Less Developed Nations Vs. Industrialized Nations

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• Less developed nations sometimes argue that the industrialized nations’ tariff structures discourage the less-developed nations from undergoing industrialization. How?
To understand the tariff structure of industrialized nations, it is important explain a nominal and an effective tariff rates. The nominal tariff rate is applied to the value of a finished product that is imported into a country. The nominal tariff rate is published in the country’s tariff schedule. The effective tariff is the nominal tariff of a finished product plus the nominal tariff applied to the raw materials or intermediate goods that are used to produce the finished product (113).
An industrialized nation’s low tariffs on primary commodities encourage the less developed nation to expand their operations in that sector. Industrialized nations have a high tariff on manufactured goods. Tariff reductions on raw materials add to the discrepancy between nominal and effective tariffs of the industrialized nation. This worsens the competitive position in the manufacturing and processing sectors and poses an entry barrier for the less developed nation discouraging diversification as they can’t compete in that commodity sector (115-116).
Industrialized nations operate using a tariff structure referred to as tariff escalation. This is characterized by rising rates that give greater protection to intermediate and finished products than to primary commodities. Raw materials may be imported at a low tariff rate but both the nominal and effective tariff rates increase at every stage of production. Tariffs often rise with the level of processing in industrial countries. To the developing nation, it must seem it is better off not industrializing (116).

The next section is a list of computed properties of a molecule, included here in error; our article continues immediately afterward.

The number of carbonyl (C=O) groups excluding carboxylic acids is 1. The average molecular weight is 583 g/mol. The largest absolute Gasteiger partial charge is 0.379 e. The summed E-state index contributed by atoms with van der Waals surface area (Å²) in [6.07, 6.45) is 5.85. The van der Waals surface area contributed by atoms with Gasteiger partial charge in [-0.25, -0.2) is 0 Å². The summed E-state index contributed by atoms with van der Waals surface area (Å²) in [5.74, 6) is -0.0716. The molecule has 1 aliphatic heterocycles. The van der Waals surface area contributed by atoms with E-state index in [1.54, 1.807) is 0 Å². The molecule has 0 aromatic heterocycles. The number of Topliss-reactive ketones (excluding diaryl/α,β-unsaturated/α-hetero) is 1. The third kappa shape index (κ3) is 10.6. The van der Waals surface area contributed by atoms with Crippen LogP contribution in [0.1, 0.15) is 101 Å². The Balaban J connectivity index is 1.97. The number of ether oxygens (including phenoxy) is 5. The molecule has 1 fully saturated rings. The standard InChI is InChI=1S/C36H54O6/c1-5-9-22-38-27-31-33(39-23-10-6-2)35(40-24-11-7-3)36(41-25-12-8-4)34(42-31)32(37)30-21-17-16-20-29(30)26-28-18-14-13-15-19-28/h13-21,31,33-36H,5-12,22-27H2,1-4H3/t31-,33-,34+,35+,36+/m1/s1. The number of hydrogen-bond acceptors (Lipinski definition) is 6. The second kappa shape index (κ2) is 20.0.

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... deadweight loss of the tariff.
If it is assumed that a nation plans for a small portion of international trade, then collecting an import tariff will lower its national welfare. This is because there is not a positive welfare effect from the tariff to offset the deadweight loss of consumer surplus. If a nation could impose a tariff that would improve the terms of trade with its trading partners, then it would have a larger share of the gains from trade. This might increase the national welfare and offset the deadweight loss of consumer surplus. A small country doesn’t have enough economic trading power to influence the terms of trade. So for a small country, an import tariff reduces a small nation’s welfare (125).

Works Cited
Carbaugh, Robert J., “International Economics”, 12th ed., Mason, OH: Thomson South-Western, a part of the Thomson Corporation, 2009.
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